Under the portability bill, you'd need only one IRA. All of the money could be consolidated in a new employer's plan.

? If you make after-tax contributions to your employer plan, they wouldn't have to be cashed out when you leave, as happens today. You could roll them into an IRA, too.

Pomeroy says that he, himself, has a 457 plan from prior employment in North Dakota. "It just sits there, poorly invested,'' he says. "I'd like to have all my stuff in one place.''

Getting better, really

After signing an income tax form, the average, peace-loving American seems to feel a sudden desire to blow up the IRS. Pandering legislators may claim that you're laboring under the heaviest tax burden ever.

In fact, the vast majority of us are paying less than our counterparts did 20, even 30 years ago. Some surprising facts about the success of the tax revolt:

? The U.S. Treasury reports that four-person families earning the median income ($55,000) will pay 7.5 percent of it in federal income taxes in 1999. That's the lowest level in more than 30 years.

Families with double the median income will pay an average of 14 percent, their lowest since 1972.

? For a majority of families, the Social Security tax now weighs more heavily than the income tax. If it's added to the mix, the federal tax take grows to 13 percent at the lower income level; 21 percent at the median and almost 24 percent at twice the median.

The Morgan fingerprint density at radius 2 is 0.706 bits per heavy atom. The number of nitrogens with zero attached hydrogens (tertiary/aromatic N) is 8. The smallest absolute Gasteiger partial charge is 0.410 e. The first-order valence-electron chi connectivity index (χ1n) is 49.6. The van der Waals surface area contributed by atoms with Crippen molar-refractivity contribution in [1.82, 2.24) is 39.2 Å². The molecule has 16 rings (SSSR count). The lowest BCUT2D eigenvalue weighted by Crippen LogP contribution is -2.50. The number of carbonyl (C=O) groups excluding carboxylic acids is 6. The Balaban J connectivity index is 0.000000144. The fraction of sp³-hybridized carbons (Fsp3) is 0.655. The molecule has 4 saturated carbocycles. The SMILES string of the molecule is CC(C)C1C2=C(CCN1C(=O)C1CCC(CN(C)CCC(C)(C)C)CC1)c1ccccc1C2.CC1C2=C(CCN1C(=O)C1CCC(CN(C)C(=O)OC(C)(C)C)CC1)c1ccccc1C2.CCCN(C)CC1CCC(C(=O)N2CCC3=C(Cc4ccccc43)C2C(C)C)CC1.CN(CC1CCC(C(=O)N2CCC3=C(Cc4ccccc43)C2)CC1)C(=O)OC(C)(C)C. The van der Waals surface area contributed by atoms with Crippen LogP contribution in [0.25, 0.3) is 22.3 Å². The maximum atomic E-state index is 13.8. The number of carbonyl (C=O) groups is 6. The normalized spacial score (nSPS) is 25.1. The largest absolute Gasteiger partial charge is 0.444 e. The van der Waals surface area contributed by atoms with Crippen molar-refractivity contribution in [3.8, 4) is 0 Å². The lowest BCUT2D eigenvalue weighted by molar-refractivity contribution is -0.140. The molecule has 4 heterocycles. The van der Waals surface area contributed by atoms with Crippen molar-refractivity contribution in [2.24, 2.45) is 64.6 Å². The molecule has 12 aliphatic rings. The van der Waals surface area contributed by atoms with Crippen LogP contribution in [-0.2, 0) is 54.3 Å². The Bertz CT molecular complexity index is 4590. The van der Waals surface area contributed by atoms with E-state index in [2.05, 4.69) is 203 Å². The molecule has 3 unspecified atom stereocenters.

This calculation overstates the amount of actual cash you part with, because it assumes that you pay the employer's half of the tax on top of your own. Even so, at the median income and below, the combined tax burden hasn't been this low in 20 or 30 years.

? State and local taxes have stayed at about the same portion of the economy since 1970. They don't change the conclusion that, on average, rates are down.

But what about those who claim that taxes are higher than ever? As a percentage of the economy, federal tax collections did indeed rise to a record 21.4 percent in 1997, compared with a typical range of 19 to 20 percent. Including state and local taxes, it's 31.6 percent.

The Tax Foundation in Washington, D.C., uses tax collections to calculate Tax Freedom Day the number of days you supposedly work for the government before your earnings become your own.

With a few zigs and zags, tax collections go higher every year, and Tax Freedom Day gets later (this year it's May 10). To know-nothing politicians, this means that your life is getting worse.

Baloney. It means that your life is getting better. Tax collections rise when incomes and the economy do. You're waiting longer for Tax Freedom Day this year because wages and stock market profits are up. How bad is that?

What's more, the high tax collections in today's economy come mostly from the highest-income group, says economist William Gale of the Brookings Institution and not just because their tax rates rose in 1990 and 1993. Their incomes are soaring (including their profits from stocks), so they have much more to tax.

Call me a heretic, but I'd say that taxes are a small price for the rich to pay, to support a system in which they do so well. You want money on tap for Medicare and Social Security? Education and cops? National defense and roads? Pay up.

Syndicated columnist Jane Bryant Quinn can be reached in care of the Washington Post Writers Group, 1150 15th St., Washington D.C. 20071-9200.